- The Washington Times - Sunday, February 13, 2005

NEW YORK (AP) — “The Gates” was unfurled yesterday for the start of a 16-day stay transforming miles of footpaths in the city’s historic Central Park.

The massive public art installation opened with Mayor Michael R. Bloomberg dropping the first piece of saffron-colored fabric to the cheers of a huge crowd. He was joined by exhibit creators Christo and Jeanne-Claude.

The crowd counted down the seconds before Mr. Bloomberg, a longtime backer of the project, opened the exhibition at 8:30 a.m.

The weather was windy and cold as the first fabric dropped from one of the 7,500 16-foot-high gates, creating what the artists billed as “a visual golden river” along 23 miles of the park’s footpaths. The artists used more than 1 million square feet of fabric.

Its official title — “The Gates, Central Park, New York, 1979-2005” — refers to the artists’ conception of the idea 26 years ago. It took two hours to drop the fabric from all the gates.



“It’s a bit insane, but that’s why everybody is here,” said Ali Naqui, who was brought to the unveiling against his will by his fiancee.

Among the first folks there were 17 fourth-graders from an elementary school in Queens. The group boarded a bus before sunrise and made the trip into Manhattan, where they were suitably impressed by the spectacle.

“It’s a waste of money, but it’s fabulous,” said student Shakana Jayson. “It brings happiness when you look at it.”

Visitors to the park had already admired the vinyl gates, even with the fabric still tucked inside “cocoons” on top of the structures.

“I think it’s fantastic,” said Dominique Borel, who was walking her dog, Mickey, on Friday. “I love it. I think it’s exhilarating.” Mickey was wearing an orange scarf around his neck in honor of the project.

The artists have said there is no best place to see the piece, but art connoisseurs and the merely curious staked out the best views. James Ellis said he planned to see the piece from Belvedere Castle.

“February’s always been a dreary month for me, so I think it kind of spices it up a little bit and makes me want to come out to the park at a time when I usually wouldn’t,” Mr. Ellis said.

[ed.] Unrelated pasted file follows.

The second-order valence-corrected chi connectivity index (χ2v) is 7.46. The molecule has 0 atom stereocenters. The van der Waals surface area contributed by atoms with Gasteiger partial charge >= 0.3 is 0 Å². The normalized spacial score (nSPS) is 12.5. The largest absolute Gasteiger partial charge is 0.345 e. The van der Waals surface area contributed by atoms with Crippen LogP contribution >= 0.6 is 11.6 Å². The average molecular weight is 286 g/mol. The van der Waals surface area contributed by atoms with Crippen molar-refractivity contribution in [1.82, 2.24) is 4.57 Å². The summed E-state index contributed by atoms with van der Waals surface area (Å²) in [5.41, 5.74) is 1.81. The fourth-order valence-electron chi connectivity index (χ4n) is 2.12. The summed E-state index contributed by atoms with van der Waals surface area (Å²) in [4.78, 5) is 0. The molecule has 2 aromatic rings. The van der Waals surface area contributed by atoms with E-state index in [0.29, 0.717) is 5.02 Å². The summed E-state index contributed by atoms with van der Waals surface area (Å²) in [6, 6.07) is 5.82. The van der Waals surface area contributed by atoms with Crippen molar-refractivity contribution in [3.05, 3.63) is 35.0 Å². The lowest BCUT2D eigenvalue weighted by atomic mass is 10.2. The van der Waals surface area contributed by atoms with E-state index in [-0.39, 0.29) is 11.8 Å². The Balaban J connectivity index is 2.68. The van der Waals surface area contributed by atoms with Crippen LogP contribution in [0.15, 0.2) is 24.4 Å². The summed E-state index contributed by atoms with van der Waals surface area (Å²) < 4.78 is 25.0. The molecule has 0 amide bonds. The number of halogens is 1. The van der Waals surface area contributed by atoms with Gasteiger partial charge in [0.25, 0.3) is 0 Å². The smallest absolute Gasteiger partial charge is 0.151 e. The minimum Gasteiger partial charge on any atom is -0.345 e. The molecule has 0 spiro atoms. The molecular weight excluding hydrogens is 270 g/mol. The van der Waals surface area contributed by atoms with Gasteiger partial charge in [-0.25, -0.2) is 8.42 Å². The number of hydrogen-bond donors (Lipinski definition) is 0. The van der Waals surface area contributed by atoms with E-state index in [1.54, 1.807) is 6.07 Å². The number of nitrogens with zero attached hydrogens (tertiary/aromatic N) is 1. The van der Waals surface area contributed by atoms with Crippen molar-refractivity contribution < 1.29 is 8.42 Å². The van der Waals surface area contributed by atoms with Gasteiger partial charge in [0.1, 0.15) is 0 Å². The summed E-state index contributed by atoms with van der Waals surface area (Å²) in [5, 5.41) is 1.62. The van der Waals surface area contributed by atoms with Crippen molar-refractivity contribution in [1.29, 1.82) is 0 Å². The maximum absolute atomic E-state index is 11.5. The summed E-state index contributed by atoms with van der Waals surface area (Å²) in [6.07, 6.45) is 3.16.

The artists said they are paying for the project, which could be as much as $21 million, themselves.

“I can’t promise, particularly since this is New York, that everyone will love ‘The Gates,’ but I guarantee that they will all talk about it,” Mr. Bloomberg said Friday at a press conference with the artists. “And that’s really what innovative, provocative art is supposed to do.”

Although Christo and Jeanne-Claude have invested time and effort in the project, they were reticent to discuss “The Gates.”

“It’s very difficult,” explained Christo. “You ask us to talk. This project is not involving talk. It’s a real, physical space. It’s not necessary to talk. You spend time, you experience the project.”

“The Gates” is the pair’s first major project in New York City. In their most recent project, “Wrapped Reichstag” (Berlin, 1995), they used a silvery fabric to wrap the building, creating a flow of vertical folds.

The city has said tens of thousands of visitors may come to “The Gates,” over 16 days. Some of them have seen other works by the artists, who have created temporary art projects around the world.

Sibyl Rubottom, who saw the artists’ “The Umbrellas,” in which 3,100 umbrellas were opened in California and Japan in 1991, said she started planning her trip to New York from San Diego last spring.

Miss Rubottom said she planned to return to the park yesterday and would go to an “apres-‘Le Gates’ opening party” at a friend’s house. She was wearing an orange jacket and scarf, and her orange eyeglass frames happened to match, too.

“I dressed for the occasion,” she said.

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